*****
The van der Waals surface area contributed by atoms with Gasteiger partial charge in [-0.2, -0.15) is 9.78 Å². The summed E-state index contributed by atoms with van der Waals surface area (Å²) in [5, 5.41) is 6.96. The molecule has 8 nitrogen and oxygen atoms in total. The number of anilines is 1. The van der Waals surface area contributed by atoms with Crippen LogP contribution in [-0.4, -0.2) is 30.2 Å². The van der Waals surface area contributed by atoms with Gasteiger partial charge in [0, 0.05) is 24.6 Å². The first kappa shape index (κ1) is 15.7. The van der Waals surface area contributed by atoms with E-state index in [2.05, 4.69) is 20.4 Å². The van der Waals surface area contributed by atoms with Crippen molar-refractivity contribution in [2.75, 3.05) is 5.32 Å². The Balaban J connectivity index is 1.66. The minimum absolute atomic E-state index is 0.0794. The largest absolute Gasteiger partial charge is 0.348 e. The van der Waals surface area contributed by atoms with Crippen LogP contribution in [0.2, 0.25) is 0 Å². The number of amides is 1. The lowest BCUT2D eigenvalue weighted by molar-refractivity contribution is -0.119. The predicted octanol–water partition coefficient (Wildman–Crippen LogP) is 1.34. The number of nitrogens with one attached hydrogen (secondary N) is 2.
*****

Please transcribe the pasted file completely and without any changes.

The van der Waals surface area contributed by atoms with Gasteiger partial charge in [-0.2, -0.15) is 9.78 Å². The summed E-state index contributed by atoms with van der Waals surface area (Å²) in [5, 5.41) is 6.96. The molecule has 8 nitrogen and oxygen atoms in total. The number of anilines is 1. The van der Waals surface area contributed by atoms with Crippen LogP contribution in [-0.4, -0.2) is 30.2 Å². The van der Waals surface area contributed by atoms with Gasteiger partial charge in [0, 0.05) is 24.6 Å². The first kappa shape index (κ1) is 15.7. The van der Waals surface area contributed by atoms with E-state index in [2.05, 4.69) is 20.4 Å². The van der Waals surface area contributed by atoms with Crippen molar-refractivity contribution in [2.75, 3.05) is 5.32 Å². The Balaban J connectivity index is 1.66. The minimum absolute atomic E-state index is 0.0794. The largest absolute Gasteiger partial charge is 0.348 e. The van der Waals surface area contributed by atoms with Crippen LogP contribution in [0.2, 0.25) is 0 Å². The number of amides is 1. The lowest BCUT2D eigenvalue weighted by molar-refractivity contribution is -0.119. The predicted octanol–water partition coefficient (Wildman–Crippen LogP) is 1.34. The number of nitrogens with one attached hydrogen (secondary N) is 2.